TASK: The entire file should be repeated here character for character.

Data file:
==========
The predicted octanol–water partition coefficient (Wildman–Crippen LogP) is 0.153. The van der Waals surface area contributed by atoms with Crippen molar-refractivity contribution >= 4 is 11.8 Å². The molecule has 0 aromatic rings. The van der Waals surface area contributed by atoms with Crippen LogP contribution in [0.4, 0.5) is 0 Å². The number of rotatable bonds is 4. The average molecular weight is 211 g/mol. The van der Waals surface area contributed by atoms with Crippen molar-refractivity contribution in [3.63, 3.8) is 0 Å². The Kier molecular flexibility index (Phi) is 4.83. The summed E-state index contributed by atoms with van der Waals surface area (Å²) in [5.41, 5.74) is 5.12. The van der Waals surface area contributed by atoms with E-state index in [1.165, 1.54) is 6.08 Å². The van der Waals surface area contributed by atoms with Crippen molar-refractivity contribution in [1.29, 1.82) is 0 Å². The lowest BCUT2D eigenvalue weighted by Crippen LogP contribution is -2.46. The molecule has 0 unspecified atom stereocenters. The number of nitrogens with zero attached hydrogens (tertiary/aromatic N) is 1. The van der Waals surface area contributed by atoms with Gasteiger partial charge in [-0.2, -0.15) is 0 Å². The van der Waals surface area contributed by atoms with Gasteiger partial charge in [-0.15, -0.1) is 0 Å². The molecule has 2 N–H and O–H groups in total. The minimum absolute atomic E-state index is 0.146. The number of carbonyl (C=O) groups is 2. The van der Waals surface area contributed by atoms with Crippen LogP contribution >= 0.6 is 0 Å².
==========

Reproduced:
The predicted octanol–water partition coefficient (Wildman–Crippen LogP) is 0.153. The van der Waals surface area contributed by atoms with Crippen molar-refractivity contribution >= 4 is 11.8 Å². The molecule has 0 aromatic rings. The van der Waals surface area contributed by atoms with Crippen LogP contribution in [0.4, 0.5) is 0 Å². The number of rotatable bonds is 4. The average molecular weight is 211 g/mol. The van der Waals surface area contributed by atoms with Crippen molar-refractivity contribution in [3.63, 3.8) is 0 Å². The Kier molecular flexibility index (Phi) is 4.83. The summed E-state index contributed by atoms with van der Waals surface area (Å²) in [5.41, 5.74) is 5.12. The van der Waals surface area contributed by atoms with E-state index in [1.165, 1.54) is 6.08 Å². The van der Waals surface area contributed by atoms with Crippen molar-refractivity contribution in [1.29, 1.82) is 0 Å². The lowest BCUT2D eigenvalue weighted by Crippen LogP contribution is -2.46. The molecule has 0 unspecified atom stereocenters. The number of nitrogens with zero attached hydrogens (tertiary/aromatic N) is 1. The van der Waals surface area contributed by atoms with Gasteiger partial charge in [-0.2, -0.15) is 0 Å². The van der Waals surface area contributed by atoms with Gasteiger partial charge in [-0.15, -0.1) is 0 Å². The molecule has 2 N–H and O–H groups in total. The minimum absolute atomic E-state index is 0.146. The number of carbonyl (C=O) groups is 2. The van der Waals surface area contributed by atoms with Crippen LogP contribution >= 0.6 is 0 Å².